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How to Avoid Injuring your Knee while Running

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How to Avoid Injuring your Knee while Running

April 26, 2011

Written for Knee1 by Michelle Alford

With the days becoming longer and warmer, more runners are taking to the streets. Running can be a great way to burn calories, improve cardiovascular health, and relieve stress, but running is also a common cause of knee injuries. The following tips will help you enjoy your summer runs without worrying about injuring your knee. 

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Avoid Injuring Your Knee While Running

  • Choose your footwear carefully
  • Warm up and cool down
  • Start slow
  • Be careful where you run
  • Strengthen your leg muscles
  • Give your body time to recover
  • Choose your footwear carefully: This is not about finding the most expensive or highly rated shoes. It’s about finding the right footwear for you—which for some reason may mean no shoes at all. Carefully test shoes before purchasing them. Make sure that they fit your feet and that they are comfortable to run in. Don’t be embarrassed to take a couple of laps around the store. Wearing footwear that is uncomfortable or causes you to alter your natural gait can result in wear and tear to the cartilage that cushions your knee.

    Warm up and cool down: Start each session with stretching and walking before you take off running. This warms up your joints and muscles and prepares them for the run. In addition, you should always have a cool down period after your run in which you walk and stretch again to remove lactic acid from your muscles and reduce soreness.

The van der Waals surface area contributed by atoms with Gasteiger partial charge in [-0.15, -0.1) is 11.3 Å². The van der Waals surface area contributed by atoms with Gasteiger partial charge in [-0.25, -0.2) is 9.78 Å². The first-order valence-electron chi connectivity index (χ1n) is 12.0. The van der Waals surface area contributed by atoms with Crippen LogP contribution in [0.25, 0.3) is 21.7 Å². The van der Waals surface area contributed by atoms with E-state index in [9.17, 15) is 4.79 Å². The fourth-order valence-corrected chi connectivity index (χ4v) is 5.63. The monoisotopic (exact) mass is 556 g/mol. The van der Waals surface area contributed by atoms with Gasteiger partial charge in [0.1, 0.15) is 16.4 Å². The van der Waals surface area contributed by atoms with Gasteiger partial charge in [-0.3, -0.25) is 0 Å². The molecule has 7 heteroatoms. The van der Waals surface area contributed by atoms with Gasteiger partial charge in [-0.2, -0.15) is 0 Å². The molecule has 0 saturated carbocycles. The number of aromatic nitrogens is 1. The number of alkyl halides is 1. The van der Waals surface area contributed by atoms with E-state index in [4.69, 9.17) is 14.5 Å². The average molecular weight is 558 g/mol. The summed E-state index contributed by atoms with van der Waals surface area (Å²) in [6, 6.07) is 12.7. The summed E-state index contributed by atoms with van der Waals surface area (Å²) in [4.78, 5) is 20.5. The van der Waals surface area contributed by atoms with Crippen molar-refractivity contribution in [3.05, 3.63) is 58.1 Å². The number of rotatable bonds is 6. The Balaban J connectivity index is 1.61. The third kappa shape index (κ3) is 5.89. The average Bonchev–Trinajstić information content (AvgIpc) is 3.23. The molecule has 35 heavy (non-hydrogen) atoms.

Start slow: You may be eager to jump immediately into long runs and enjoy the weather, but be careful not to overdo it. If you do not currently run regularly, start by alternating running and walking and build up to longer runs. Never increase the distance you run more than 10% a week. Challenge yourself, but if you’re having significant difficulties, set smaller goals first and work up to bigger goals.

    Be careful where you run
    : Running on pavement puts a lot of stress on your knees. It’s better for your knees to run on softer surfaces, such as grass, dirt trails, or running tracks. If these aren’t available, asphalt roads are preferable to concrete sidewalks.

    Strengthen your leg muscles: Exercising the muscles that support your knees, particularly the quadriceps and hamstrings, will help to protect your knees while running.  You should strength train three or four days a week on alternating days.

    Give your body time to recover: Your body needs time to heal damaged muscles. You should rest at least one day a week and alternate between long-run days and short-run days. Beginning runners may wish to alternate between run days and walk days.

    The most important thing to remember is that if you’re feeling pain, it’s a sign from your body that something’s not right. Slow down and figure out what’s wrong before continuing.

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    Photo: Lulu Lemon

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